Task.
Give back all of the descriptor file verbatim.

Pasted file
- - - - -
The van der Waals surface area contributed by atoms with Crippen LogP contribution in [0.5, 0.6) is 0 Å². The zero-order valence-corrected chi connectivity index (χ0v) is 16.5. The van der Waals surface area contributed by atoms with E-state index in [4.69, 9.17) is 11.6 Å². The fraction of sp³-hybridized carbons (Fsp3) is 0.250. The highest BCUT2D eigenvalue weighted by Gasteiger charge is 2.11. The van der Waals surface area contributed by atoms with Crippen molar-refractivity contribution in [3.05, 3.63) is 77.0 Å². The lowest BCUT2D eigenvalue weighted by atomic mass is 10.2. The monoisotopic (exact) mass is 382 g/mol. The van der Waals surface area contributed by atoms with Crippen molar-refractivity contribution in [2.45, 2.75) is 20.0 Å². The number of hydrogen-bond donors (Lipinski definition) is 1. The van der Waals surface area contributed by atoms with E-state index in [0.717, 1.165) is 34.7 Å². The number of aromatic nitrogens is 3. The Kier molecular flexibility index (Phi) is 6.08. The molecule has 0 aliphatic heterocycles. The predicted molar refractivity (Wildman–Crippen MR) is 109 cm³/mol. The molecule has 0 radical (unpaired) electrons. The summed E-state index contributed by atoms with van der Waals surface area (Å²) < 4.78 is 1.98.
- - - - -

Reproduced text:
The van der Waals surface area contributed by atoms with Crippen LogP contribution in [0.5, 0.6) is 0 Å². The zero-order valence-corrected chi connectivity index (χ0v) is 16.5. The van der Waals surface area contributed by atoms with E-state index in [4.69, 9.17) is 11.6 Å². The fraction of sp³-hybridized carbons (Fsp3) is 0.250. The highest BCUT2D eigenvalue weighted by Gasteiger charge is 2.11. The van der Waals surface area contributed by atoms with Crippen molar-refractivity contribution in [3.05, 3.63) is 77.0 Å². The lowest BCUT2D eigenvalue weighted by atomic mass is 10.2. The monoisotopic (exact) mass is 382 g/mol. The van der Waals surface area contributed by atoms with Crippen molar-refractivity contribution in [2.45, 2.75) is 20.0 Å². The number of hydrogen-bond donors (Lipinski definition) is 1. The van der Waals surface area contributed by atoms with E-state index in [0.717, 1.165) is 34.7 Å². The number of aromatic nitrogens is 3. The Kier molecular flexibility index (Phi) is 6.08. The molecule has 0 aliphatic heterocycles. The predicted molar refractivity (Wildman–Crippen MR) is 109 cm³/mol. The molecule has 0 radical (unpaired) electrons. The summed E-state index contributed by atoms with van der Waals surface area (Å²) < 4.78 is 1.98.